THE REAL E.R.: THE END?
HEART-ACHES & HEART-ATTACKS
WHAT TO DO IN EITHER CASE
Don't Let Them Die Alone
Early this morning, I noticed a small crowd gathered around my neighbor's van in his driveway next door. His wife and two of his employees were standing next to the van. The front passenger door was open. My neighbor's wife, a gruff old Korean lady of 75 was trying to get a response out of her husband, who was lying back in the passenger's seat, which was tilted halfway down toward the back seat.
My neighbor, an easy-going local Chinese man of 80, was pale and disoriented, and seemed to be having trouble moving or speaking. His workers had assumed he was asleep, but his eyes were open and he was trying to speak. I asked him if he was all right, and he just looked at me without responding. He was cold and clammy, I realized when I felt his forehead. He mumbled "No" when I asked him if he was having chest pains, and again when I asked him if his head hurt. He was breathing OK and he had a pulse.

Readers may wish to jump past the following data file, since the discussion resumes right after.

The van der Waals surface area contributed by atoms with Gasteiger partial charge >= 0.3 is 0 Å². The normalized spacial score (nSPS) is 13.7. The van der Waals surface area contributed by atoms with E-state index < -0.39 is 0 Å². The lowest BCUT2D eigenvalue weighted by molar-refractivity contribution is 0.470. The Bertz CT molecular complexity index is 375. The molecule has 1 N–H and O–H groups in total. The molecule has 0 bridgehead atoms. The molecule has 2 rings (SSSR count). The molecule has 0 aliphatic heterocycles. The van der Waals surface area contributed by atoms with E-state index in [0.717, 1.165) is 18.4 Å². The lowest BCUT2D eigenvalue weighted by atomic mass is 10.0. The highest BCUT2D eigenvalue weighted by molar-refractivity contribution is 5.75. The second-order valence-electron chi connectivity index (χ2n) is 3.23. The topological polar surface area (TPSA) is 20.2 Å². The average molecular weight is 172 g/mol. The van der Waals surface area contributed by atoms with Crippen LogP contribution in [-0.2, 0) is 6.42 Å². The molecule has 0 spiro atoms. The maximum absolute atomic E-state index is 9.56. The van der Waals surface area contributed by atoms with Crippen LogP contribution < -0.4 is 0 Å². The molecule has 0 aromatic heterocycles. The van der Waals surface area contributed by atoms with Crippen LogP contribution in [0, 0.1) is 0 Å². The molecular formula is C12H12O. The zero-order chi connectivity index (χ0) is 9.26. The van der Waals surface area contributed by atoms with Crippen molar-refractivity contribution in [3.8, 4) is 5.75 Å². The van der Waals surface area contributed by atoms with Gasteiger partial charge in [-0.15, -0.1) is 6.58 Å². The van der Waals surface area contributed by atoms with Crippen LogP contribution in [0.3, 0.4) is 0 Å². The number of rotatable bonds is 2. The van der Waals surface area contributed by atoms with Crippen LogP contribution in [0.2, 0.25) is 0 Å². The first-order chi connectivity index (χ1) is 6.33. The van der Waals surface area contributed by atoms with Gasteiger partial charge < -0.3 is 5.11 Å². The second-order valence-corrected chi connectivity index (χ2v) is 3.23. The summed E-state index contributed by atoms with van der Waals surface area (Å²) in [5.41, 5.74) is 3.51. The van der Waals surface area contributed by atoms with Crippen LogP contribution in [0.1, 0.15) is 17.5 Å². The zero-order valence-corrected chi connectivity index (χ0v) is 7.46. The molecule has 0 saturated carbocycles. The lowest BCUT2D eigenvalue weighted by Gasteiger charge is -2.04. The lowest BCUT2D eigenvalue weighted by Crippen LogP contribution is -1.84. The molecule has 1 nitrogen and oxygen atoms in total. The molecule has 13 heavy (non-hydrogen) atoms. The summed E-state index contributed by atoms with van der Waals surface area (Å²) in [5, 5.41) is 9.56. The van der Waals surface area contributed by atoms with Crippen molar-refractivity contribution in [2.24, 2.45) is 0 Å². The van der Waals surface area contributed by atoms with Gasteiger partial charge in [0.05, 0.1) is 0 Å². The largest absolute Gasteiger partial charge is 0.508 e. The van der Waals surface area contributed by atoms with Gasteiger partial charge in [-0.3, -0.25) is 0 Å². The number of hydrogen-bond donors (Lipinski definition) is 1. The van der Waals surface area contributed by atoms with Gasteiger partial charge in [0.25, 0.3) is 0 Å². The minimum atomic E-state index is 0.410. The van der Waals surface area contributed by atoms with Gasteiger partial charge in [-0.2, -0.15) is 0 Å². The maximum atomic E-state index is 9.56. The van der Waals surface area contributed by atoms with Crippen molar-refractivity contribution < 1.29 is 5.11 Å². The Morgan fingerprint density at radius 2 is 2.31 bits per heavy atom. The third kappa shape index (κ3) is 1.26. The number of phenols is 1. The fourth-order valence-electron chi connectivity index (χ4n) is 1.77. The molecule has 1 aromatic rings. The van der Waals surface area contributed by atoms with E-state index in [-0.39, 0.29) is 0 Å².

It didn't look like a heart attack, but I'm no cardiologist. It might have been a stroke, which meant that the clock was ticking. If he got treatment right away, he might be all right. If we delayed, he might end up dead or disabled. Since he was already in the van, I decided to take him straight to the hospital emergency room. I knew I could get him there faster than they could get to him. He would be better off in the hospital than in the back of ambulance in half an hour. I fastened his seat belt, tilted his seat upright and got into the driver's seat. We made it to the hospital in less than fifteen minutes. Those NYC cab-driver skills come in handy, sometimes.
I kept him talking on the way in. He had difficulty speaking, and he wasn't making much sense, but at least I knew his heart and lungs and brain were functioning as long as he kept trying to talk. I pulled into the emergency room drop-off zone and told him to wait there, I'd be right back. He was fortunate to have good health insurance, so we were able to go to a good private hospital where he had received treatment for heart problems before, according to his wife.
There was no line or group of seated people waiting. In fact, there were no seats. I just went right up to the admitting desk and explained the problem and asked for a wheel chair. The admitting person pointed one out, and asked the security guard to help me. We wheeled the chair outside to the van and managed to get my neighbor into it, with some difficulty. He was barely able to move, but he got out of the van and into the chair with our help.